Tommy guns and Junks

Via U.S. Navy in the Vietnam War: In a scene that looks more like Burma in 1945 than Indochina in 1965, EN1 Carl L. Scott, an advisor to the Vietnamese Coastal Junk Force, stands in front of members of his team in this photo.

Photo from Naval History & Heritage Command Archives

Note that EN1 Scott is wearing the authorized Junk Force beret and insignia along with common black “pajamas” worn by many of the Vietnamese, and carries a late WWII-era M1A1 Thompson submachine gun. Also, note the South Vietnamese with an M1 Garand and 10-pouch belt.

While the U.S. Army and Marines rarely used the Chicago Typewriter in Southeast Asia, typically only scoring occasional examples while working with ARVN units who had received them along with M1 Carbines and Garands as military aid, the Navy and Coast Guard utilized Tommy guns extensively in their brown water war, especially in the 1960s.

Gun locker in the cramped galley of the 82-foot Coast Guard Cutter Point White (WPB-82308) in Vietnam. A lot of tasty vittles there!

Tommy guns, aviators and khakis! Ensign Caldwell of Houlton, Maine, stands guard in a motor whaleboat with a .45 caliber submachine gun M1A1 off the coast of South Vietnam. The Vietnamese men wait as their junk is searched by USS FORSTER (DER-334) crewmembers, 15 April 1966. Catalog #: K-31208. Copyright Owner: National Archives Original Creator: Photographer, Chief Journalist Robert D. Moeser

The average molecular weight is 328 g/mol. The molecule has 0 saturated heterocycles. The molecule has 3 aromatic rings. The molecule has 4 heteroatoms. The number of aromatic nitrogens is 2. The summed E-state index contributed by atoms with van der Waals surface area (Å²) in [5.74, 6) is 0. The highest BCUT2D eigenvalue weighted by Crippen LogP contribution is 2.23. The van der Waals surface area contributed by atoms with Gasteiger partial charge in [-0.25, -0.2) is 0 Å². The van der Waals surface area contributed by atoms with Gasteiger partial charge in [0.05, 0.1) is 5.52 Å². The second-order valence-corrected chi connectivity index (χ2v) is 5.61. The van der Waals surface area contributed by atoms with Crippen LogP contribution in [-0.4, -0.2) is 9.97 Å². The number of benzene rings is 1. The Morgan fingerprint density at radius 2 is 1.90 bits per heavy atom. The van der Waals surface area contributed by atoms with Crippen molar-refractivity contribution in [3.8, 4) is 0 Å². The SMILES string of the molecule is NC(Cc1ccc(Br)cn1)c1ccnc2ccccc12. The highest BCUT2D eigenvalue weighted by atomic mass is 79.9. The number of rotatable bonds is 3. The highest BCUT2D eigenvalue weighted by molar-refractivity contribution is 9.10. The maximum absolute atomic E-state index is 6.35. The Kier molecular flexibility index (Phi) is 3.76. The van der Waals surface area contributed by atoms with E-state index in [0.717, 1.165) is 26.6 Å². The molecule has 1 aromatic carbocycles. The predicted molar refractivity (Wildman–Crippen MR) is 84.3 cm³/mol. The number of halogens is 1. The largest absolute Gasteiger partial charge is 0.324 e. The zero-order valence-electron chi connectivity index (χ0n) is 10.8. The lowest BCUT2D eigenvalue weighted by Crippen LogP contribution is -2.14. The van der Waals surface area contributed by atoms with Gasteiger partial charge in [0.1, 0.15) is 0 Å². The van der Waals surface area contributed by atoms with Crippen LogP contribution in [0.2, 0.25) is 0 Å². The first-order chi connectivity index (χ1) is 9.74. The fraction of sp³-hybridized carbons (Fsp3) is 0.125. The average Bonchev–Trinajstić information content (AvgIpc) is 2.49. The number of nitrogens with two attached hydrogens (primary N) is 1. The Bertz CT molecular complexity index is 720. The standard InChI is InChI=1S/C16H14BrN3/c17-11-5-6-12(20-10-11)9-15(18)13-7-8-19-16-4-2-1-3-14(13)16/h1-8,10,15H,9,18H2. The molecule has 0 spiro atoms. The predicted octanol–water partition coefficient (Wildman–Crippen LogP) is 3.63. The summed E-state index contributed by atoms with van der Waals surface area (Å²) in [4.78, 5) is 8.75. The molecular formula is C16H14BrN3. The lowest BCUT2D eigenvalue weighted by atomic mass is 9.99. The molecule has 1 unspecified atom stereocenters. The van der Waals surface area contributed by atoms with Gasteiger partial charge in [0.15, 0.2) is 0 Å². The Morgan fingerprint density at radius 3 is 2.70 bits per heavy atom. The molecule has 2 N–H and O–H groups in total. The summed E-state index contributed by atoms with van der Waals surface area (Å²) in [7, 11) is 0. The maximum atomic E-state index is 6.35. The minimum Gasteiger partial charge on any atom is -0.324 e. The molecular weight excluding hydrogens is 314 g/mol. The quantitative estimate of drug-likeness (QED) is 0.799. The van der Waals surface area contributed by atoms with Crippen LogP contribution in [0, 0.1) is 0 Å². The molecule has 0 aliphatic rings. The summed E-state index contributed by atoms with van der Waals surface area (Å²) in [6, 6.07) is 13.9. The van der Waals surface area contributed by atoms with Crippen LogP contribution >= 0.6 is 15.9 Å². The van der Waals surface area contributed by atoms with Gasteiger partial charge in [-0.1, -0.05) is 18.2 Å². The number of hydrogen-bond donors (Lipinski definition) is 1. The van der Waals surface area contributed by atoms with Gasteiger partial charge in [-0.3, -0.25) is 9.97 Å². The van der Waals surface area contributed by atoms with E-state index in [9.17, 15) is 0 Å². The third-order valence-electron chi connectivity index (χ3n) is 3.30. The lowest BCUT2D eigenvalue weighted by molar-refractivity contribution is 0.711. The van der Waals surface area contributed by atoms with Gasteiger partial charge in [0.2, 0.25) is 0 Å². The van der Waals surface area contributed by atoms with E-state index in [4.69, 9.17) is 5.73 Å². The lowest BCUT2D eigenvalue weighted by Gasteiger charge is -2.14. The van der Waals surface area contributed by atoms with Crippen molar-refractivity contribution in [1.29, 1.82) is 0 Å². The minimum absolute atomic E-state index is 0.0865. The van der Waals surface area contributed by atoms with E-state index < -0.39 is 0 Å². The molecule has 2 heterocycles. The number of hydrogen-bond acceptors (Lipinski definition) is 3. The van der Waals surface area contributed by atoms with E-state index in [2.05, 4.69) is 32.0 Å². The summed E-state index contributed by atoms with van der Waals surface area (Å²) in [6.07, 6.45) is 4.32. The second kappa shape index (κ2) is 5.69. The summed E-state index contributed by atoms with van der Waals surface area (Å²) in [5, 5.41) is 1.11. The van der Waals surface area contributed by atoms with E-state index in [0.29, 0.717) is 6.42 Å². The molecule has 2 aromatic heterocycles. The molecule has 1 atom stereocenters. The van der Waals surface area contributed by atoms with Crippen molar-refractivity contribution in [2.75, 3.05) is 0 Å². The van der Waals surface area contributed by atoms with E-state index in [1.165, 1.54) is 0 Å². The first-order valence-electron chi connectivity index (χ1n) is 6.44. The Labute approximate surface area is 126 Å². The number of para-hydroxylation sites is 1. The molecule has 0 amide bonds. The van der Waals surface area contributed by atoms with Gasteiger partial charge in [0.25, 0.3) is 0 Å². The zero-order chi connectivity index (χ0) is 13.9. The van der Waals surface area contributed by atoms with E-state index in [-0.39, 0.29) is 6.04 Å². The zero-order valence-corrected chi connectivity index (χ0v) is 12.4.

Vietnamese Junk Force Crewmen searching a Viet Cong fishing boat in search of contraband and arms, May 1962. Note his Tommy gun USN 1105078

From NHHC on the Junk force:

Recognizing that the sea was a likely avenue of approach for Communists infiltrating from North Vietnam or moving along the South Vietnamese littoral, in April 1960 the navy established the paramilitary Coastal Force. In line with its emphasis on counterinsurgency warfare, the Kennedy administration wholeheartedly endorsed the development of this junk fleet, providing the force with American naval advisors, boat design and construction funds, and stocks of small arms. By the end of 1964, the 3,800-man, 600-junk force patrolled the offshore waters from 28 bases along the coast. To coordinate the operations of these 28 separate divisions, U.S. advisors helped set up coastal surveillance centers in Danang, Cam Ranh, Vung Tau, and An Thoi, the respective headquarters of the 1st, 2d, 3d, and 4th Coastal Districts.

….

Personnel problems proved equally vexing. Although authorized almost 4,000 men, the Coastal Force often fell short by 700 to 800 men. Lacking the prestige of the other combat branches and with its men underpaid and isolated in austere bases, the junk force had great difficulty recruiting personnel, especially those with technical knowledge. Further, only a few of the coastal group bases created formal training programs to increase the skills of those men enlisted. Encouraged by U.S. naval advisors, the Vietnamese Navy took limited steps in late 1967 and 1968 to improve the training effort and to better the living conditions of the junkmen, but much remained to be done.

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